Elle Newmark: The Book of Unholy Mischief

by Rachel Baker on August 23, 2010

I love food – good food, flavorful food, color food and aromatic food. I’m not a fan of raw onions…they make me gag, actually – same with raw broccoli. I also love the smell of food – even onions, I love the color of vegetables – even broccoli; and I’m convinced that any conflict probably could be resolved with food. I know… probably naive.

Because of this love of food, reading The Book of Unholy Mischief was really enjoyable. It may sound like an exaggeration, but I actually contemplated cutting open an onion, closing my eyes and tasting it…you know, like try to taste it for the very first time without the childish knowledge of how it tasted when I was five. When push came to shove, I couldn’t do it…but I thought about it, and that for me is like winning 1st place in the Next Food Network Star competition. By the way, I did try Shallots recently…and LOVED the way they smelled (raw) and tasted with my roasted potatoes.

The Book of Unholy Mischief takes place in and around 1498 in Venice. Quick history lesson: The 1400s are the birth of the Age of Discovery, increased exploration and improved navigation methods – creating new trade routes and new trade partners; the birth of the movable type press which made inexpensive mass-printing possible; At the time the story takes place, Columbus has already sailed the ocean blue, and the Spanish Inquisition has begun. Leaders have their personal astrologists, and what became known as scientists are being labeled as heretics. The world is in a constant state of philosophical flux at this point. I think I got all this right…

This is the world Luciano lives in. Luciano resembles Charles Dickens’ Oliver – only Italian, not English. Eventually, Luciano is caught stealing by a chef and given the job of Chef’s Apprentice in the palace kitchen. He’s already fallen in love with a convent girl and is fiercely loyal to his street buddies.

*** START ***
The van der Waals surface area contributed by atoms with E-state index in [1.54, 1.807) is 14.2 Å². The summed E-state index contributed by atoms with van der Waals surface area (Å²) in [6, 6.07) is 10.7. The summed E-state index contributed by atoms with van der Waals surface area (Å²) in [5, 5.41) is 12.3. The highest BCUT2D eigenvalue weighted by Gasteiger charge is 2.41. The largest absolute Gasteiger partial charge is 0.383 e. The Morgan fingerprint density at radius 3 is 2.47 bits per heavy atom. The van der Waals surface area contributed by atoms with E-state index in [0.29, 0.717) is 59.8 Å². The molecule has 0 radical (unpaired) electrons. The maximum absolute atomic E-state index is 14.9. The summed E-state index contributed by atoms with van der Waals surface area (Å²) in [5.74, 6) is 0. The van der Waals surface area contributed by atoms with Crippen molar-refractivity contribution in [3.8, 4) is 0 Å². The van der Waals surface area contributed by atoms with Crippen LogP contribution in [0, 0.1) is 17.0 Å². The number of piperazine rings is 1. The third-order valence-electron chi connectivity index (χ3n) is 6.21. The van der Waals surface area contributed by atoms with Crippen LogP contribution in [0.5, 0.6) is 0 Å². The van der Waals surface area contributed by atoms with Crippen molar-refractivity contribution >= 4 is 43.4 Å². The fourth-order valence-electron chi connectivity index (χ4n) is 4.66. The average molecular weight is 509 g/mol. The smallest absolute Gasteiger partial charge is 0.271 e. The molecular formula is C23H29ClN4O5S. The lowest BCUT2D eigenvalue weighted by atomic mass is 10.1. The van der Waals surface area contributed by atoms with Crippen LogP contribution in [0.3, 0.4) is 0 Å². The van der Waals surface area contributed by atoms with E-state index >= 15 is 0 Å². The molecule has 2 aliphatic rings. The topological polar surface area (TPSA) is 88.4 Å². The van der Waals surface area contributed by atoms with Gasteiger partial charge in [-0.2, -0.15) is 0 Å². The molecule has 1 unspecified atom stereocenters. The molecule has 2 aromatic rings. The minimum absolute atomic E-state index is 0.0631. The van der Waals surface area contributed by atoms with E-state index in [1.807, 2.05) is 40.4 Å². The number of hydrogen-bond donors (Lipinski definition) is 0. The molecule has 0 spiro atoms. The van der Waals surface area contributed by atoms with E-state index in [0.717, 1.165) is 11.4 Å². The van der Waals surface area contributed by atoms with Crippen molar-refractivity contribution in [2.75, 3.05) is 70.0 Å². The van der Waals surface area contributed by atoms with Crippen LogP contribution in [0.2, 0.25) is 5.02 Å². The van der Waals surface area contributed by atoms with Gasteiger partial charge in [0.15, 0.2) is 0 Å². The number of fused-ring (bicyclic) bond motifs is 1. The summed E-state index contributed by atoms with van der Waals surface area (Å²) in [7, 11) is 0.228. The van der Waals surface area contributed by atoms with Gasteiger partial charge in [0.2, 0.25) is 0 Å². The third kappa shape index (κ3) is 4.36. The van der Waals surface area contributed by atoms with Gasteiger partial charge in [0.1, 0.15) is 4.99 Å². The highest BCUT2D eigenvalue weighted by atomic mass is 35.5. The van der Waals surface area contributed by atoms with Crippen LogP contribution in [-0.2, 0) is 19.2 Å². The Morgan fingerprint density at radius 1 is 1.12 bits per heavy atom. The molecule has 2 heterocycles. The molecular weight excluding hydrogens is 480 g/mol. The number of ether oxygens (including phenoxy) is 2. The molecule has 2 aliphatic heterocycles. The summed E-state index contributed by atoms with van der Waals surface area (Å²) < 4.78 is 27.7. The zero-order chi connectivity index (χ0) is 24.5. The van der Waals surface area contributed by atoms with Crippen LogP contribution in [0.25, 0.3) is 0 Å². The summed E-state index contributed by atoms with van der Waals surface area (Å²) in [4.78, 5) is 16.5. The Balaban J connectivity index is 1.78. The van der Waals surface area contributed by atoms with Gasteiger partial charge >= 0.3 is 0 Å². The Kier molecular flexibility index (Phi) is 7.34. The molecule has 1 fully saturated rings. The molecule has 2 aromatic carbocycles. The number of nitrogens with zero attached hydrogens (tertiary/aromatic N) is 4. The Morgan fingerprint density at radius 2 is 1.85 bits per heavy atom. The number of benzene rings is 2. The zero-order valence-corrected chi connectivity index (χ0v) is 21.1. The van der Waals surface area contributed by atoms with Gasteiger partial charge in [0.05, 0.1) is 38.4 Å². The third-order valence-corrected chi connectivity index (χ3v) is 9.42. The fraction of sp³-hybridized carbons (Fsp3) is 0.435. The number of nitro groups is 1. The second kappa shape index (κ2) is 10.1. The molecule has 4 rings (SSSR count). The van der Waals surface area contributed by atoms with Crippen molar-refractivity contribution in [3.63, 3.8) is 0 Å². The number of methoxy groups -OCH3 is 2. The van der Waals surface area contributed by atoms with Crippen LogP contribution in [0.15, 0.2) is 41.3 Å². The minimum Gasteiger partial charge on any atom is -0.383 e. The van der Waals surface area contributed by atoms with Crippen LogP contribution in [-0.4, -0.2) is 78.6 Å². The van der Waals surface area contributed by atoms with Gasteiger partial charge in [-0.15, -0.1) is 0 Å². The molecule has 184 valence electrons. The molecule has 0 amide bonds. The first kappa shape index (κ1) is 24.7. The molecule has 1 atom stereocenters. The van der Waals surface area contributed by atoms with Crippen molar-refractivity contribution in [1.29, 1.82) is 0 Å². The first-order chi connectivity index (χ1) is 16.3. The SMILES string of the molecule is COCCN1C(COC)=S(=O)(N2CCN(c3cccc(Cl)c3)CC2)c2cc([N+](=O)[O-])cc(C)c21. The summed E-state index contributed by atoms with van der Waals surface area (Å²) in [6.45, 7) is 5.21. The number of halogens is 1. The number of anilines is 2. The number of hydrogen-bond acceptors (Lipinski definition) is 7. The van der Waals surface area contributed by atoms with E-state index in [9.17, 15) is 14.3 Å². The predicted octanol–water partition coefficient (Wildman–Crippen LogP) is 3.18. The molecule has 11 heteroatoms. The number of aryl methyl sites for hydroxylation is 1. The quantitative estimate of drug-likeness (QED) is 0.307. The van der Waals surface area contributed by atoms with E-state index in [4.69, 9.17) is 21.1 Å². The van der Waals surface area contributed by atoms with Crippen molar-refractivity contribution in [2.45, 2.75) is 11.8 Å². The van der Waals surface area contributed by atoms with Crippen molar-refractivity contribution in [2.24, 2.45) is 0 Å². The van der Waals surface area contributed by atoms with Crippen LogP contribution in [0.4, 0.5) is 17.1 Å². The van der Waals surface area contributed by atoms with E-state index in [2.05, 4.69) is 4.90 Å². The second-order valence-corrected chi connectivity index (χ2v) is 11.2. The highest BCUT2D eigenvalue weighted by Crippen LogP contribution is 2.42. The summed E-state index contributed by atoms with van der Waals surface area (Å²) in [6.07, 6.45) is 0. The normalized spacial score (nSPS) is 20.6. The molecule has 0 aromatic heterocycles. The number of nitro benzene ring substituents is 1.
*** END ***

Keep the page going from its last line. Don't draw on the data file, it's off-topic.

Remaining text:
The catalyst for this story is a book. In this book, there is supposed to be a recipe for making gold (something the street boys want), recipe for immortality (something the Doge* wants and is willing to kill everyone over), and a recipe for undying love (something Luciano wants so his convent girl will love him). There are said to be recipes for getting your most desired wants. If the book is the protagonist, then these three mentioned recipes would be the antagonists.

Over the course of the story, we find out the book is nothing like what people think it is. It is a recipe book – just not like what Venice gossip-mongrels thought it was. And yes, its hidden; but its also in plain sight. Its an alchemy book of sorts – in today’s world we’d call it a cook book, and those that are sworn to protect it would protect it with their lives.

I loved the amazing detail of The Book of Unholy Mischief. I felt like I was walking through the markets in Italy; I saw the architecture, I smelled the fresh food, I felt the heat coming from the kitchen where much of the story takes place. I could see the vibrant color of the vegetables. I smelled the spices and marveled at the intricacy with which the Chef put together his dishes for the visiting dignitaries. I wanted so badly to taste the dishes the Chef was making just to taste the real power of his creations. Newmark nailed it with the historical descriptions of 15th century Venice and amazing food descriptions.

Ultimately, my enjoyment of this book came from the complexity of why the book had to be kept a secret until a later time; who was supposed to keep the knowledge it contained. I loved the conflicting ideas it contained versus what was the accepted level of understanding of the times. I loved the use of food to create or dissipate conflict during a meal. I found the idea of food being a powerful contributor to how a group of people react in a situation a wonderful concept (and one I believe it possible).